Frida Kahlo outside the Michigan Central Depot in April 1932. A Detroit News reporter asked her if she was an artist. Her answer. "Yes, the greatest in the world."
Photo: The Detroit News
Station performance pitch:
To stage a multimedia reading that tells the true, epic tale of Frida Kahlo and Diego Rivera in Depression-era Detroit. More than 100 rare images- ranging from the first day the artists arrive at Michigan Central Depot; Rivera creating the DIA murals and Kahlo creating her first masterpieces; violent labor strikes paralyzing the city - can be cast in huge size on an Imagination Station wall.
Under the images, Kresge Literary Arts Fellow Louis Aguilar and WDET reporter Martina Guzman co-narrate a reading, called The Troublemakers, based on the passionate words said by the artists during their stay, along with the voices of their fierce critics and defenders. Also on stage will be community leaders who will read the true words of the artists as well as architect Albert Kahn, UAW founder Walter Reuther and the conservative leaders who helped convince tens of thousands of Detroiters the murals must be destroyed. A musical score based on factory sounds collected at Ford Rouge has been composed by Jessica Hernandez.
The fight ignited by Frida and Diego is a prototype of how we fight today. In this tough factory town that was deeply divided politically and seemingly on the verge of economic collapse, the artists became lightning rods. Some of the words critics used to attack the artists: Class warfare. Socialist. Unamerican.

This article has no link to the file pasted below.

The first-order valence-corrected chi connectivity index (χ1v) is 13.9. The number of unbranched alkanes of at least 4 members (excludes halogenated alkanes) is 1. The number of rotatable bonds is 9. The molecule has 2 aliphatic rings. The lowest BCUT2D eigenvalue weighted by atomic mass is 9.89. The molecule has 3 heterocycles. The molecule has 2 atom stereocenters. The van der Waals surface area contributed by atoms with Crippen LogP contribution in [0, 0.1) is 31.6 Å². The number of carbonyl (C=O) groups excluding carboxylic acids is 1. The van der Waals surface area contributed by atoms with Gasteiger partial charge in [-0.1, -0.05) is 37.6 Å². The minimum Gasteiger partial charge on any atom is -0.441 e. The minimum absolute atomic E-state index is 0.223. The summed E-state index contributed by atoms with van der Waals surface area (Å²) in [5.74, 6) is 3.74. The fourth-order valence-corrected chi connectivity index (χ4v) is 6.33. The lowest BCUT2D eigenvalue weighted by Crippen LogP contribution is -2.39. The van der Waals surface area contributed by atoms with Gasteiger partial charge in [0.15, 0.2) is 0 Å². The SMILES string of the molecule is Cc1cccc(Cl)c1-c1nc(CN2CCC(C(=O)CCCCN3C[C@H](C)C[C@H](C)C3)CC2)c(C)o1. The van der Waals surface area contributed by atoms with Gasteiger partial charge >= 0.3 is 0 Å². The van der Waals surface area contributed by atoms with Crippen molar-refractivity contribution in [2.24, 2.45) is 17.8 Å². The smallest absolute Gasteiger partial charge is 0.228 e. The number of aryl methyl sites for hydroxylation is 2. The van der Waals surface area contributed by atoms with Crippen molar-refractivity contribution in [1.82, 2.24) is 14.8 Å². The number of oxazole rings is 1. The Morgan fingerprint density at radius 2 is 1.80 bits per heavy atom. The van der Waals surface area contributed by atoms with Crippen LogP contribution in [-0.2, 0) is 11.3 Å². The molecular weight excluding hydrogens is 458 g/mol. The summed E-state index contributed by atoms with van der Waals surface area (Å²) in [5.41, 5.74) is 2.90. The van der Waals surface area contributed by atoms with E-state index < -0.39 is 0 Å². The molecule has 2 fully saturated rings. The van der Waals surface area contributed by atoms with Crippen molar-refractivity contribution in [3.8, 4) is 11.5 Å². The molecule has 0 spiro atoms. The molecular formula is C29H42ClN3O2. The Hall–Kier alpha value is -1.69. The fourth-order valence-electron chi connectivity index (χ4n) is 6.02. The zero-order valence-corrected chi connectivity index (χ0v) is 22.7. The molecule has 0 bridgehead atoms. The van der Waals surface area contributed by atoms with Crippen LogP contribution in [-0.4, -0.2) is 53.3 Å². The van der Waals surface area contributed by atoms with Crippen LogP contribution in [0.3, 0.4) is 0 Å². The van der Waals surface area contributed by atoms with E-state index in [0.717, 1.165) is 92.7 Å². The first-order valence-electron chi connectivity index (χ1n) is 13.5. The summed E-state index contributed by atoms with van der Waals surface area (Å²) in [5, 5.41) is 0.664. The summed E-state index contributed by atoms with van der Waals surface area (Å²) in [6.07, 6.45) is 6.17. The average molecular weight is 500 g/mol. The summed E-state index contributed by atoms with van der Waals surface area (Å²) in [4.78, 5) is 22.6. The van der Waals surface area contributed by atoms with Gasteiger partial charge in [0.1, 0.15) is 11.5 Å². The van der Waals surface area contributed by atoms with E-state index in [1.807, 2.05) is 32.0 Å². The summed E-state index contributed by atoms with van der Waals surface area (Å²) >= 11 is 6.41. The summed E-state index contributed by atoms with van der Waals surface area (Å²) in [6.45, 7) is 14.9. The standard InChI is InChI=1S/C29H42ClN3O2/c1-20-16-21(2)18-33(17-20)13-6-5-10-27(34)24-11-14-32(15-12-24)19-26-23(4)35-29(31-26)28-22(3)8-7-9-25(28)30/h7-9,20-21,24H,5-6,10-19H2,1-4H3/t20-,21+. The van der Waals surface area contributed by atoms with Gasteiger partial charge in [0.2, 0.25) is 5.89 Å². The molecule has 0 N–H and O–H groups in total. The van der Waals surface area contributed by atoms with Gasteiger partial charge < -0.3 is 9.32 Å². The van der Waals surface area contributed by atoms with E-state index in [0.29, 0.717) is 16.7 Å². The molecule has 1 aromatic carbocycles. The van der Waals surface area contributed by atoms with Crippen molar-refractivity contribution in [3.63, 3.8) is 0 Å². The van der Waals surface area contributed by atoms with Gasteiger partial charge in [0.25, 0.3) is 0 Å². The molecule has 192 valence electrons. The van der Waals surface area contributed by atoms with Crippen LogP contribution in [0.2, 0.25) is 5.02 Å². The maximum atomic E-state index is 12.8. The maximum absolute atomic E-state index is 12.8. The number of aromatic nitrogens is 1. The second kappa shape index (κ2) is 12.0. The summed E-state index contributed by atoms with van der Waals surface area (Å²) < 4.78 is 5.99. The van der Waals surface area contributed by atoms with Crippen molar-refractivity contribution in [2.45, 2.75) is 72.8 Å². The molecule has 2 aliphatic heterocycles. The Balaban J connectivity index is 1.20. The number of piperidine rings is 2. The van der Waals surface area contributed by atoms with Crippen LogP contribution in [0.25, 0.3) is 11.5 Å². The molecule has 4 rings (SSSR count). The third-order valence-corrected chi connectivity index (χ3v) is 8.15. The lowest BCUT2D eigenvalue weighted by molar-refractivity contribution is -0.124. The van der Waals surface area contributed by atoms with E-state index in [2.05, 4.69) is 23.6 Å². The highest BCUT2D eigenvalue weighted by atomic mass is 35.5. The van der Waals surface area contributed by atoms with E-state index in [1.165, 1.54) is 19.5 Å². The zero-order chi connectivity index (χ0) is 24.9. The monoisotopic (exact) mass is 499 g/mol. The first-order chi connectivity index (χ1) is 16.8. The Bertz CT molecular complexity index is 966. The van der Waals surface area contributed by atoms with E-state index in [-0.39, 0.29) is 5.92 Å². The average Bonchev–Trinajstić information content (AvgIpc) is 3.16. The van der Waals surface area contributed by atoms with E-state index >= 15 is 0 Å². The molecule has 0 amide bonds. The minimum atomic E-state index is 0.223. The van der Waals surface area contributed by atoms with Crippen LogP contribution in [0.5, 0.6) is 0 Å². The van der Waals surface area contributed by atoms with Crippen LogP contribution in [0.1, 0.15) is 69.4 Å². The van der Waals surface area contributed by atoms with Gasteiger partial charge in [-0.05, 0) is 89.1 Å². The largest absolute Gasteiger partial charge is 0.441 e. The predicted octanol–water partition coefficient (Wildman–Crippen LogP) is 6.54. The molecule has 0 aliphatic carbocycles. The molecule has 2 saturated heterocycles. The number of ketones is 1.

The artists’ legacy: Groundbreaking, modern art.
The Troublemakers: Frida and Diego in Detroit is the work of Louis Aguilar, whose mother lived in Corktown during the time Kahlo and Rivera spent 11 months in Detroit.
Aguilar is an award-winning journalist, a former director of an independent Latino film festival, a former programming consultant to the Smithsonian Institution, and author. In 2010, he was awarded a Kresge Literary Arts Fellowship to pursue his research on Rivera and Kahlo.
An article of Aguilars' work
Critics agree a young Frida Kahlo produced her first masterpieces in Detroit. Below: "Me Standing on the Border of U.S. and Mexico."
A fierce critic of this vote-up forum would point out an irony: The Rivera mural would not have happened if it required approval of the masses for commission. Likewise, had the “frenzied public” had their way the masterpiece inside the DIA would have been destroyed. Thank God for brave visionaries who get glimpses of the future and withstand the tide of ill-informed public opinion.